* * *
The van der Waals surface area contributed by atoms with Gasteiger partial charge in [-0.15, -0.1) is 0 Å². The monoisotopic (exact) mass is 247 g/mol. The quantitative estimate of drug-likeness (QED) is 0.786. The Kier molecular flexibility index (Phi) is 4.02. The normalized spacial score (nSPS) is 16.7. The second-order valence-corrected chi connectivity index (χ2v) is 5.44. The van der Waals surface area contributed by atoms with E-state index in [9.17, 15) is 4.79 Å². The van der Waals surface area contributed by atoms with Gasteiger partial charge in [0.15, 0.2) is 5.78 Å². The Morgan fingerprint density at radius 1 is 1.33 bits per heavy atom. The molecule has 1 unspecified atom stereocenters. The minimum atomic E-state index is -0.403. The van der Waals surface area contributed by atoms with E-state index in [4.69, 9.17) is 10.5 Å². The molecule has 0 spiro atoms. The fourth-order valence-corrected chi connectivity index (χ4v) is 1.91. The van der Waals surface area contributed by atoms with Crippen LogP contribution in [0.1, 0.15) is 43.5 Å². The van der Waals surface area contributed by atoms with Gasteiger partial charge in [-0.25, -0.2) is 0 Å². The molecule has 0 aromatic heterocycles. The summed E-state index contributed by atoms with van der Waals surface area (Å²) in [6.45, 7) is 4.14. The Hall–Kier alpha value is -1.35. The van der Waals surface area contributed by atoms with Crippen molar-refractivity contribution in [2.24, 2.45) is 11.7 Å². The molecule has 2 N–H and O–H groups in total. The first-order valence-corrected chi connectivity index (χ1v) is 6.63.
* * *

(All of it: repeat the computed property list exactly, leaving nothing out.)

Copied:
The van der Waals surface area contributed by atoms with Gasteiger partial charge in [-0.15, -0.1) is 0 Å². The monoisotopic (exact) mass is 247 g/mol. The quantitative estimate of drug-likeness (QED) is 0.786. The Kier molecular flexibility index (Phi) is 4.02. The normalized spacial score (nSPS) is 16.7. The second-order valence-corrected chi connectivity index (χ2v) is 5.44. The van der Waals surface area contributed by atoms with E-state index in [9.17, 15) is 4.79 Å². The van der Waals surface area contributed by atoms with Gasteiger partial charge in [0.15, 0.2) is 5.78 Å². The Morgan fingerprint density at radius 1 is 1.33 bits per heavy atom. The molecule has 1 unspecified atom stereocenters. The minimum atomic E-state index is -0.403. The van der Waals surface area contributed by atoms with E-state index in [4.69, 9.17) is 10.5 Å². The molecule has 0 spiro atoms. The fourth-order valence-corrected chi connectivity index (χ4v) is 1.91. The van der Waals surface area contributed by atoms with Crippen LogP contribution in [0.1, 0.15) is 43.5 Å². The van der Waals surface area contributed by atoms with Gasteiger partial charge in [-0.25, -0.2) is 0 Å². The molecule has 0 aromatic heterocycles. The summed E-state index contributed by atoms with van der Waals surface area (Å²) in [6.45, 7) is 4.14. The Hall–Kier alpha value is -1.35. The van der Waals surface area contributed by atoms with Crippen molar-refractivity contribution in [2.24, 2.45) is 11.7 Å². The molecule has 2 N–H and O–H groups in total. The first-order valence-corrected chi connectivity index (χ1v) is 6.63.